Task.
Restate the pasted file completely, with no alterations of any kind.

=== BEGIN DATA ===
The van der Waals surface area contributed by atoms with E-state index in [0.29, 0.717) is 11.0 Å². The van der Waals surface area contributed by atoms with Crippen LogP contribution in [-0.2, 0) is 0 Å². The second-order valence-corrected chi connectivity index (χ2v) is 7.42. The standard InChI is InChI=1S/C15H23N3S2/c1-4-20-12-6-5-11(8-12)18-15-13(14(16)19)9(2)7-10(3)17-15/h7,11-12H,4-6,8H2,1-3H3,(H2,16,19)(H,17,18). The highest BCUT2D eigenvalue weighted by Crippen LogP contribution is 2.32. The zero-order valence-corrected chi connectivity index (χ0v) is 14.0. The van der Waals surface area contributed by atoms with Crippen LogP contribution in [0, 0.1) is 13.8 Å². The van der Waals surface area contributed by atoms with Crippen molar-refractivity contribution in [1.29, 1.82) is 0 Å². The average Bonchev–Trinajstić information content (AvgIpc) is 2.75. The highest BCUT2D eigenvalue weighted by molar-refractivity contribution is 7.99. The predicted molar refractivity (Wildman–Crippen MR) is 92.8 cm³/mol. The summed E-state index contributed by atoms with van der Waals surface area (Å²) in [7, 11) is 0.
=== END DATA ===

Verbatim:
The van der Waals surface area contributed by atoms with E-state index in [0.29, 0.717) is 11.0 Å². The van der Waals surface area contributed by atoms with Crippen LogP contribution in [-0.2, 0) is 0 Å². The second-order valence-corrected chi connectivity index (χ2v) is 7.42. The standard InChI is InChI=1S/C15H23N3S2/c1-4-20-12-6-5-11(8-12)18-15-13(14(16)19)9(2)7-10(3)17-15/h7,11-12H,4-6,8H2,1-3H3,(H2,16,19)(H,17,18). The highest BCUT2D eigenvalue weighted by Crippen LogP contribution is 2.32. The zero-order valence-corrected chi connectivity index (χ0v) is 14.0. The van der Waals surface area contributed by atoms with Crippen LogP contribution in [0, 0.1) is 13.8 Å². The van der Waals surface area contributed by atoms with Crippen molar-refractivity contribution in [1.29, 1.82) is 0 Å². The average Bonchev–Trinajstić information content (AvgIpc) is 2.75. The highest BCUT2D eigenvalue weighted by molar-refractivity contribution is 7.99. The predicted molar refractivity (Wildman–Crippen MR) is 92.8 cm³/mol. The summed E-state index contributed by atoms with van der Waals surface area (Å²) in [7, 11) is 0.